A single mom, she had spent most pre-flood days trying to balance work, her school, her son's school and extracurricular activities, she says. "You're racing around like crazy to try to keep on schedule.
"Then the next day, you're sleeping on your friend's floor, and all your belongings can fit in the back seat of a Honda Civic."
Many people have offered help, she says. "The generosity has been overwhelming. People have come from all over the country. It's just astounding."
But some holes cannot be filled.
"He can't be 4 years old again and making plaster handprints," she says, her hand stroking Sloan's hair. "And he had a whole room of boys' stuff -- dinosaurs. Yu-Gi-Oh cards. That's the hardest thing."
Jeanne Lankford, who works with mentally challenged students, had been in Myrtle Beach for a conference during Hurricane Francis. "Someone yelled out, 'Jeanne, your house is on TV!'" she recalls. "I looked at the TV and said, 'OK, there goes my life.'"
She laughs. "I've shed a lot of tears to get to where I can laugh."
She and her husband had just paid off their home; now they're starting over. They're having the house stripped down to the studs to get rid of the mold and mildew. "I try not to go by too often, it's too painful," she says.
"It's been so heart-breaking but so full of joy too. People are so good. You don't even know them, but they're so willing to give to you," she says.
As 2 p.m. rolls around, the Wayne Community College folks present the cash, checks and gift cards to Janice Gilliam, a Haywood Community College vice president.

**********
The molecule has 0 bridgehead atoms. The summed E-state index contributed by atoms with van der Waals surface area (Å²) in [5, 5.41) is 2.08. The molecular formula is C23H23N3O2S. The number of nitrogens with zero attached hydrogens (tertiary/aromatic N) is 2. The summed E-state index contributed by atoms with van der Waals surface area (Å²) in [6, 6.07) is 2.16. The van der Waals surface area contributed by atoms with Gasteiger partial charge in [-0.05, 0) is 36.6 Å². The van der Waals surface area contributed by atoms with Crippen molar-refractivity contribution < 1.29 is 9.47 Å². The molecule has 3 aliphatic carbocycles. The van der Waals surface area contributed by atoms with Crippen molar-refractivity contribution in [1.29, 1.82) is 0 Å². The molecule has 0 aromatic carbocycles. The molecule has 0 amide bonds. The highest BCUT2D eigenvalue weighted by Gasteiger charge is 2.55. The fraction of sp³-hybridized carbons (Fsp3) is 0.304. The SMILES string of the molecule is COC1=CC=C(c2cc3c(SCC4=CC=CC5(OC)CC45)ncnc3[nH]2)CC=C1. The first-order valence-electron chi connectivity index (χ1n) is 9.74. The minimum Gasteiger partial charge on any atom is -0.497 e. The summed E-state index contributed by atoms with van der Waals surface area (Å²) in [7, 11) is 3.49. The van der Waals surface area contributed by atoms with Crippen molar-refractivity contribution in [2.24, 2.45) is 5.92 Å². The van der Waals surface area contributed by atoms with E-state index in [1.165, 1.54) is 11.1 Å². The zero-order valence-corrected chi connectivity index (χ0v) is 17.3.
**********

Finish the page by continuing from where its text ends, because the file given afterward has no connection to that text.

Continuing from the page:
"You've touched our hearts. You really have," Mrs. Gilliam says, and then she hugs each of us, even the reporter who had little to do with it. Sideswiped by karma, I guess.
Days later, the group is still basking in the afterglow.
"I've always volunteered -- it's what I do -- so I was going," said Tiffany Pope. "It was a good adventure. They invited us to come back and help rebuild homes, and I'd love to go."
"It was a good way for me to help out and make new friends," said Ann Wellington. "I think we had about the same amount of devastation, but we could at least move on. It seems to me that they don't have the same job opportunities."
"When we were working in the distribution center, I could feel God's love and power," said Megan Bullock. "There was stuff piled all the way up to the ceiling."
As for me, something Mrs. Lankford said keeps coming back.
"I would lose three houses just to make the friends that I have made, to see the angels that I have seen," she said.
Those types of memories put color in your cheeks.